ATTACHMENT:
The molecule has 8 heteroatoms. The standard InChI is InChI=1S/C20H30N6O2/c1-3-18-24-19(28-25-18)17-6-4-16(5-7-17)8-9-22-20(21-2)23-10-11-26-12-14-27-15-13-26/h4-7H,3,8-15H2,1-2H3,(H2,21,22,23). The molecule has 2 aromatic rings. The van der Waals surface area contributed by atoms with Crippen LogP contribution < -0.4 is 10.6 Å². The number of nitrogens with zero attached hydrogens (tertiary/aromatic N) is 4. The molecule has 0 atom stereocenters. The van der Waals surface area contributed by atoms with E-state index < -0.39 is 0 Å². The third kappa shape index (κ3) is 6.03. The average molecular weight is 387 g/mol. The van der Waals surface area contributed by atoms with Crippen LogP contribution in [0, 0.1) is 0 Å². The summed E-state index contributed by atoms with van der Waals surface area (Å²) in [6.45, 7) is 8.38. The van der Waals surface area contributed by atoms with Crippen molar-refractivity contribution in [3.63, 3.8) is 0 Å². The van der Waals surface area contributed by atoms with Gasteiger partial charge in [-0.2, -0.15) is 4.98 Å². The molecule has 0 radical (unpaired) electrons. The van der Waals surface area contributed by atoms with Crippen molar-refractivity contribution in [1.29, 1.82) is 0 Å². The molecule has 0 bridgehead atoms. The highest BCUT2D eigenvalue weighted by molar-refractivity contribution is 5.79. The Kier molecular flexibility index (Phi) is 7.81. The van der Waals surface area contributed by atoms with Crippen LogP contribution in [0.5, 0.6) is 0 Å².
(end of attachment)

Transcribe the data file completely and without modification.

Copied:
The molecule has 8 heteroatoms. The standard InChI is InChI=1S/C20H30N6O2/c1-3-18-24-19(28-25-18)17-6-4-16(5-7-17)8-9-22-20(21-2)23-10-11-26-12-14-27-15-13-26/h4-7H,3,8-15H2,1-2H3,(H2,21,22,23). The molecule has 2 aromatic rings. The van der Waals surface area contributed by atoms with Crippen LogP contribution < -0.4 is 10.6 Å². The number of nitrogens with zero attached hydrogens (tertiary/aromatic N) is 4. The molecule has 0 atom stereocenters. The van der Waals surface area contributed by atoms with E-state index < -0.39 is 0 Å². The third kappa shape index (κ3) is 6.03. The average molecular weight is 387 g/mol. The van der Waals surface area contributed by atoms with Crippen LogP contribution in [0, 0.1) is 0 Å². The summed E-state index contributed by atoms with van der Waals surface area (Å²) in [6.45, 7) is 8.38. The van der Waals surface area contributed by atoms with Crippen molar-refractivity contribution in [3.63, 3.8) is 0 Å². The van der Waals surface area contributed by atoms with Gasteiger partial charge in [-0.2, -0.15) is 4.98 Å². The molecule has 0 radical (unpaired) electrons. The van der Waals surface area contributed by atoms with Crippen molar-refractivity contribution in [1.29, 1.82) is 0 Å². The molecule has 0 bridgehead atoms. The highest BCUT2D eigenvalue weighted by molar-refractivity contribution is 5.79. The Kier molecular flexibility index (Phi) is 7.81. The van der Waals surface area contributed by atoms with Crippen LogP contribution in [0.5, 0.6) is 0 Å².